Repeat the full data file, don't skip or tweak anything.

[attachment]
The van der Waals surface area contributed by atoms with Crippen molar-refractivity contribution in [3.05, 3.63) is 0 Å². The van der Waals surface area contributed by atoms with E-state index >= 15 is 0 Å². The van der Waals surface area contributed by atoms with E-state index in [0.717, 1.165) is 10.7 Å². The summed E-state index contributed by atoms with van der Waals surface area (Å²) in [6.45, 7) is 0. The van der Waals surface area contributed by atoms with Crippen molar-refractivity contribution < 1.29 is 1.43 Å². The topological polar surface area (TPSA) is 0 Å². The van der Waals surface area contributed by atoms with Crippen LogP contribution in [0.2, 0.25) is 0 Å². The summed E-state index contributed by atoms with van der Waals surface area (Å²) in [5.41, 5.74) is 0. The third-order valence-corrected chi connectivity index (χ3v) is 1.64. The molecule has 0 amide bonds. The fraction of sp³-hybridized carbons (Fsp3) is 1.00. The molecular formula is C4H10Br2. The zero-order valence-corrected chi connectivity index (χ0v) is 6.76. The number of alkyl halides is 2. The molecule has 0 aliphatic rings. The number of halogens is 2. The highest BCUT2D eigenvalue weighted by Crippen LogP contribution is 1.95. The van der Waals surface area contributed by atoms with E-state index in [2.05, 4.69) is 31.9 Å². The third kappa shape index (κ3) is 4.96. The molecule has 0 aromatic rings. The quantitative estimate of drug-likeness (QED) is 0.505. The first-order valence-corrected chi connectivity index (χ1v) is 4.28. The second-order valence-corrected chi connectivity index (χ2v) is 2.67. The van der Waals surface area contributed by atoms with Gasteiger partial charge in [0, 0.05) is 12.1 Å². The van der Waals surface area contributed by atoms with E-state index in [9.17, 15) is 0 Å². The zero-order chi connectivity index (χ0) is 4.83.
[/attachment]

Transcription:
The van der Waals surface area contributed by atoms with Crippen molar-refractivity contribution in [3.05, 3.63) is 0 Å². The van der Waals surface area contributed by atoms with E-state index >= 15 is 0 Å². The van der Waals surface area contributed by atoms with E-state index in [0.717, 1.165) is 10.7 Å². The summed E-state index contributed by atoms with van der Waals surface area (Å²) in [6.45, 7) is 0. The van der Waals surface area contributed by atoms with Crippen molar-refractivity contribution < 1.29 is 1.43 Å². The topological polar surface area (TPSA) is 0 Å². The van der Waals surface area contributed by atoms with Crippen LogP contribution in [0.2, 0.25) is 0 Å². The summed E-state index contributed by atoms with van der Waals surface area (Å²) in [5.41, 5.74) is 0. The third-order valence-corrected chi connectivity index (χ3v) is 1.64. The molecule has 0 amide bonds. The fraction of sp³-hybridized carbons (Fsp3) is 1.00. The molecular formula is C4H10Br2. The zero-order valence-corrected chi connectivity index (χ0v) is 6.76. The number of alkyl halides is 2. The molecule has 0 aliphatic rings. The number of halogens is 2. The highest BCUT2D eigenvalue weighted by Crippen LogP contribution is 1.95. The van der Waals surface area contributed by atoms with E-state index in [2.05, 4.69) is 31.9 Å². The third kappa shape index (κ3) is 4.96. The molecule has 0 aromatic rings. The quantitative estimate of drug-likeness (QED) is 0.505. The first-order valence-corrected chi connectivity index (χ1v) is 4.28. The second-order valence-corrected chi connectivity index (χ2v) is 2.67. The van der Waals surface area contributed by atoms with Gasteiger partial charge in [0, 0.05) is 12.1 Å². The van der Waals surface area contributed by atoms with E-state index in [9.17, 15) is 0 Å². The zero-order chi connectivity index (χ0) is 4.83.